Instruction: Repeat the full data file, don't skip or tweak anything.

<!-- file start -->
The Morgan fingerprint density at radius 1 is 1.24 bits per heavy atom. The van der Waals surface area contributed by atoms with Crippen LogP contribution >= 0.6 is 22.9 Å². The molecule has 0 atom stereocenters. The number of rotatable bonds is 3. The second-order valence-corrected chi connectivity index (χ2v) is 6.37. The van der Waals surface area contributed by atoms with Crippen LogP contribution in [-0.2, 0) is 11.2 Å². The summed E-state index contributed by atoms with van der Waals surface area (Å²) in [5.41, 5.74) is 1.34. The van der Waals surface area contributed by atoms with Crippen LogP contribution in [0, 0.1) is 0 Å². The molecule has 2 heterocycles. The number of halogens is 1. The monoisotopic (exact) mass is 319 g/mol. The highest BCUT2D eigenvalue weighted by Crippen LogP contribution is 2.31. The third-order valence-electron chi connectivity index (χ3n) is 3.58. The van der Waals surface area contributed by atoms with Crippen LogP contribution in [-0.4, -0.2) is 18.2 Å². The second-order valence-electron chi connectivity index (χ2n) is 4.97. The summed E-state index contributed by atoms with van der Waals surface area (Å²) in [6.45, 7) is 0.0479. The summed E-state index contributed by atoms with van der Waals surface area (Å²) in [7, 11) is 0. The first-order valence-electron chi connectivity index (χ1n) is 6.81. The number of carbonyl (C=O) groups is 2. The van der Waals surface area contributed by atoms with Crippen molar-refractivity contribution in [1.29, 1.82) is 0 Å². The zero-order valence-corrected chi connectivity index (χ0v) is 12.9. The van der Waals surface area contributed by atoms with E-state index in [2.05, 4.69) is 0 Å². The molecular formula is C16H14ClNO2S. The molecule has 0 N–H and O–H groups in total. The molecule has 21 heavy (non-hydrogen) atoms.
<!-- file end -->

The Morgan fingerprint density at radius 1 is 1.24 bits per heavy atom. The van der Waals surface area contributed by atoms with Crippen LogP contribution >= 0.6 is 22.9 Å². The molecule has 0 atom stereocenters. The number of rotatable bonds is 3. The second-order valence-corrected chi connectivity index (χ2v) is 6.37. The van der Waals surface area contributed by atoms with Crippen LogP contribution in [-0.2, 0) is 11.2 Å². The summed E-state index contributed by atoms with van der Waals surface area (Å²) in [5.41, 5.74) is 1.34. The van der Waals surface area contributed by atoms with Crippen LogP contribution in [0, 0.1) is 0 Å². The molecule has 2 heterocycles. The number of halogens is 1. The monoisotopic (exact) mass is 319 g/mol. The highest BCUT2D eigenvalue weighted by Crippen LogP contribution is 2.31. The third-order valence-electron chi connectivity index (χ3n) is 3.58. The van der Waals surface area contributed by atoms with Crippen LogP contribution in [-0.4, -0.2) is 18.2 Å². The second-order valence-electron chi connectivity index (χ2n) is 4.97. The summed E-state index contributed by atoms with van der Waals surface area (Å²) in [6.45, 7) is 0.0479. The summed E-state index contributed by atoms with van der Waals surface area (Å²) in [7, 11) is 0. The first-order valence-electron chi connectivity index (χ1n) is 6.81. The number of carbonyl (C=O) groups is 2. The van der Waals surface area contributed by atoms with Crippen molar-refractivity contribution in [1.29, 1.82) is 0 Å². The zero-order valence-corrected chi connectivity index (χ0v) is 12.9. The van der Waals surface area contributed by atoms with E-state index in [2.05, 4.69) is 0 Å². The molecular formula is C16H14ClNO2S. The molecule has 0 N–H and O–H groups in total. The molecule has 21 heavy (non-hydrogen) atoms.